Let Go. Love Out.

When I was little, my dad read me a book called Alexander and the Terrible, Horrible, No Good, Very Bad Day, by Judith Viorst.  Do you know it?  Our country has just had a terrible, horrible, no good, very bad week.  I don’t mean to sound flip.  It was the kind of week that makes you wonder what is happening in this country.  The bombing of the Boston Marathon, the explosion of a Texas plant, the delivery of poisoned letters, and the failure of gun control legislation dominated the news.  It was the kind of week that sends you searching for silver linings.

Meanwhile, inside my own inconsequential, little world, I had a memorable encounter at Starbuck’s.  When I walked through the front door, I was fumbling with my iPhone.  I paused to read an email, and a woman approached me.  Extremely agitated, she insisted that I order first.  I asked her what had happened, and she told me I had let the door shut in her face.  Instantly embarrassed and ashamed of my behavior, I apologized and asked her to please step in front of me in line.  Still agitated, she again insisted that I go first.  I apologized again and sat down until she had ordered her coffee.  After she ordered her drink, I apologized one more time.  I stepped up to the counter, burst into tears, and then went to the bathroom to collect myself.  When I returned to finish my order, the barista came around the counter and said, “Do you need a hug?”  Then she gave me a hug and a free coffee.  I thanked her, and we talked for a few more minutes.  We invented a great title for a poem or a country song:  “Hugs and Venom”.  I left Starbuck’s feeling happier, calmer, and more mindful than I was when I walked in the door.  Now that’s a silver lining.

After a few days of reflection on my encounter and the events of last week, I have one thought to share:  Let go.  Love out.

I say it to myself as a reminder to be mindful and attentive to those around me.  I say it to anyone who feels anxious, angry or hostile.  Let go. Love out.  I know it’s hard to do.  I fail daily, but I’ll keep trying.

I’ve been searching for the words of an artist who has said this more poetically.  I did Google searches like “poetry be nice” and “poetry send love”.  Then I remembered a poem sent to me by my wise friend, Jenny:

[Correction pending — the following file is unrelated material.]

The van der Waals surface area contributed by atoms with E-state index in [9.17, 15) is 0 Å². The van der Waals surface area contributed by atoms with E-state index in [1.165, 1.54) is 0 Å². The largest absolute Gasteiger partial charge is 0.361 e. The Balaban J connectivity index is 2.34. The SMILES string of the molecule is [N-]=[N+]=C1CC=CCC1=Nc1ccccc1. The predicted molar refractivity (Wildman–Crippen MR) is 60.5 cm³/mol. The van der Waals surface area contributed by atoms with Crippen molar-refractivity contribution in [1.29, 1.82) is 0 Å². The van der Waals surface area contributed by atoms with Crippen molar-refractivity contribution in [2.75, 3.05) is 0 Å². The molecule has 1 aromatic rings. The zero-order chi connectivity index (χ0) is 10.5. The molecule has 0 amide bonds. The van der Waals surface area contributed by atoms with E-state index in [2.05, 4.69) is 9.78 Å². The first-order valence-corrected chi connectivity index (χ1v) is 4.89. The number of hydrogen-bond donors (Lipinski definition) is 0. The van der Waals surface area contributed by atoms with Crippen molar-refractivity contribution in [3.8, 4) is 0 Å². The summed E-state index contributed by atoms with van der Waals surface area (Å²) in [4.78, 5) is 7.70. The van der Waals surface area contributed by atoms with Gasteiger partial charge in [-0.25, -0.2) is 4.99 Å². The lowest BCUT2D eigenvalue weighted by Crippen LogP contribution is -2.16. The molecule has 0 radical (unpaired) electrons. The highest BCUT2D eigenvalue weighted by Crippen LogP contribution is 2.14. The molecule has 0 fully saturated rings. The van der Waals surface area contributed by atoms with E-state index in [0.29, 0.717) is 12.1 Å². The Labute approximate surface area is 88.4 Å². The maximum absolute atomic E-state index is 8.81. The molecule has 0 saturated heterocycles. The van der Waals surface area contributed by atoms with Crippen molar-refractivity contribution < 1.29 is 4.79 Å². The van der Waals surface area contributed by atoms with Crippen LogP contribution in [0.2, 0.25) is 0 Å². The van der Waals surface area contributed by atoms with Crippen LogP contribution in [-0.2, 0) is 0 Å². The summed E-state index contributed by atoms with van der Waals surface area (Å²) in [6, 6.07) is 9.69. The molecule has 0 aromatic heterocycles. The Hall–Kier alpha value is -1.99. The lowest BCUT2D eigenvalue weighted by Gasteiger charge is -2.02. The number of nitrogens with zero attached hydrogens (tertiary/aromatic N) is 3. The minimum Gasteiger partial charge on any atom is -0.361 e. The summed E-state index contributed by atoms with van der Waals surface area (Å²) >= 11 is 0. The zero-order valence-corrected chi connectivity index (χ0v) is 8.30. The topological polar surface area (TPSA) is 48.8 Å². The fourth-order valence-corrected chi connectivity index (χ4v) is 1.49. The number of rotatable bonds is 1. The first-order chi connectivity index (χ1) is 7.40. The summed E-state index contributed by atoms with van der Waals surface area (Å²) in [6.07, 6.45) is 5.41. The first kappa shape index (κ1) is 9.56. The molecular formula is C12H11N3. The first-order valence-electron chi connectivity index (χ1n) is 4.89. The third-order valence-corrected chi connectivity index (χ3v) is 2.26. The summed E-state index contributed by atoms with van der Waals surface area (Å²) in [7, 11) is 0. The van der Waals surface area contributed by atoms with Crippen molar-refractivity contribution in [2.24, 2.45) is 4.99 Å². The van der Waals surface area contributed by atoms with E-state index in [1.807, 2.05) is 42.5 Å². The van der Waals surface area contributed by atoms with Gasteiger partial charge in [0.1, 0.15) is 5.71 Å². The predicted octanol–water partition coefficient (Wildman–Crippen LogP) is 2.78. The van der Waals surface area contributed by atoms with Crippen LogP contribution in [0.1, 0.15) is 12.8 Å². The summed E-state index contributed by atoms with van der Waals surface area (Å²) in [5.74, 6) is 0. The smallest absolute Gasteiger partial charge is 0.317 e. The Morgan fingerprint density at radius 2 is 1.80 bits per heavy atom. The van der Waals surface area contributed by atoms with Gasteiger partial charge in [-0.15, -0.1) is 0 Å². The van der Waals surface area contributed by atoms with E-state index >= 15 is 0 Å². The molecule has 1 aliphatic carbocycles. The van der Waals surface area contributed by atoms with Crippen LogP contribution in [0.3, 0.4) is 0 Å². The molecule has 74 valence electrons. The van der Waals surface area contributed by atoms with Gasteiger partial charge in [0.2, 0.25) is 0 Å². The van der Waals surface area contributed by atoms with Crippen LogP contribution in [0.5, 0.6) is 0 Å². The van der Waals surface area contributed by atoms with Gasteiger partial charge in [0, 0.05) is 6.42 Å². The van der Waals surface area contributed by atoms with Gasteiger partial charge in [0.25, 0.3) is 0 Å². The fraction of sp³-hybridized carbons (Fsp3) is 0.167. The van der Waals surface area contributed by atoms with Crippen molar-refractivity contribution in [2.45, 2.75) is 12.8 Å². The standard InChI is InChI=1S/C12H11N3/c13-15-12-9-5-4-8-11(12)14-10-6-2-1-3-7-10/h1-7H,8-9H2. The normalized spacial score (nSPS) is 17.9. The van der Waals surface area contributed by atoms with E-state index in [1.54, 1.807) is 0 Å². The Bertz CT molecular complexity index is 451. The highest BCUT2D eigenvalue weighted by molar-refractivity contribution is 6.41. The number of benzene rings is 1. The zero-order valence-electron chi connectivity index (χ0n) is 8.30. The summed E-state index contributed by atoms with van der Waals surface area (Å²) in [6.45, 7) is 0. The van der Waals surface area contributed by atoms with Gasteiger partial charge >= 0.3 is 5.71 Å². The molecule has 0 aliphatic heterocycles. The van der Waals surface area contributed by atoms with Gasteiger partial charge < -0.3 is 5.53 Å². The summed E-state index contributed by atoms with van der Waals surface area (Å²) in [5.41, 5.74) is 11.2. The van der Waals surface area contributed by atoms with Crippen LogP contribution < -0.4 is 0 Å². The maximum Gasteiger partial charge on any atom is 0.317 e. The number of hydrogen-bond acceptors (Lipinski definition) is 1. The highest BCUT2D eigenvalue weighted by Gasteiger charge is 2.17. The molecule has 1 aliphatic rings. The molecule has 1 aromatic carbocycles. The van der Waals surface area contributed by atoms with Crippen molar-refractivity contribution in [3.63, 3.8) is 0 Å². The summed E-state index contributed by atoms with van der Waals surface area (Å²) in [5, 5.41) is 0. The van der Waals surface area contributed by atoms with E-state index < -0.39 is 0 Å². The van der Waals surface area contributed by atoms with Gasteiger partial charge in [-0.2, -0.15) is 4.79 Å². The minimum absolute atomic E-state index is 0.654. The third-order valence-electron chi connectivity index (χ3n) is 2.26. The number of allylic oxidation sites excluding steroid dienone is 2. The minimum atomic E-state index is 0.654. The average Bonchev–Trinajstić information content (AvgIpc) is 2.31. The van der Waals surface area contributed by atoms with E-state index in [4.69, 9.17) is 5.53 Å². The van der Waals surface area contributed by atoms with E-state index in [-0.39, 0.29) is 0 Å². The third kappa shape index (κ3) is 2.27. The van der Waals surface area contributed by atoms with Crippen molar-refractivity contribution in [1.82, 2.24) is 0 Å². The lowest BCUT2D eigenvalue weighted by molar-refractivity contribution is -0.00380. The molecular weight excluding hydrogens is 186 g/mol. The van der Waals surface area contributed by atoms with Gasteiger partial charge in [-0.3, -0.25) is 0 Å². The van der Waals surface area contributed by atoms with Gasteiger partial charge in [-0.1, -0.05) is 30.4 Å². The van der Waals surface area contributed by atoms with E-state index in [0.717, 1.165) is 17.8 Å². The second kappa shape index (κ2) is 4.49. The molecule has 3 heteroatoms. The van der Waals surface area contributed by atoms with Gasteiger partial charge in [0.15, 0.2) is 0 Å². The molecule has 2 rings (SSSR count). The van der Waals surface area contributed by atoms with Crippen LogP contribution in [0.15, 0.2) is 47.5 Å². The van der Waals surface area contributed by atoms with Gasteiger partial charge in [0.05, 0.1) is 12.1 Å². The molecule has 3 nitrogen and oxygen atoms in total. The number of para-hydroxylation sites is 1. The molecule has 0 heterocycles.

She Let Go

By Jennifer Eckert Bernau

Without a thought or a word, she let go.

She let go of fear.

She let go of judgments.
She let go of the confluence of opinions swarming around her head.
She let go of the committee of indecision within her.

She let go of all the ‘right’ reasons.
Wholly and completely, without hesitation or worry, she just let go.

She didn’t ask anyone for advice.

She didn’t read a book on how to let go.
She just let go.
She let go of all the memories that held her back.

She let go of all of the anxiety that kept her from moving forward.

She let go of the planning and all of the calculations about how to do it just right.

She didn’t promise to let go.

She didn’t journal about it.
She didn’t write the projected date in her Day-Timer.

She made no public announcement.

She didn’t check the weather report or read her daily horoscope. She just let go.

She didn’t analyze whether she should let go.

She didn’t call her friends to discuss the matter.

She didn’t utter one word. She just let go.

No one was around when it happened. There was no applause or congratulations.
No one thanked her or praised her. No one noticed a thing.
Like a leaf falling from a tree, she just let go.

There was no effort. There was no struggle.

It wasn’t good. It wasn’t bad.
It was what it was, and it is just that.
In the space of letting go, she let it all be.

A small smile came over her face. A light breeze blew through her.

And the sun and the moon shone forevermore.

Here’s to giving ourselves the gift of letting go…

There’s only one guru ~ you.

I revisited this poem several hours after my Starbuck’s encounter, and it soothed me.  It is the kind of poem to revisit over time.  With each reading, it takes on new meaning.

Gandhi wrote, “Be the change you want to see in the world.”  Lenny Kravitz sang, “Let Love Rule.”  The Beatles sang, “Let it Be.”  Find your own words to say it:  Let go.  Love out.



2 thoughts on “Let Go. Love Out.

  1. Alison Kothe

    Your friend Ms. Bernau certainly has some writing talent as well. Lovely poem and oh such an important reminder. I have often wondered just why it is so difficult for people to do this. I have no answers.


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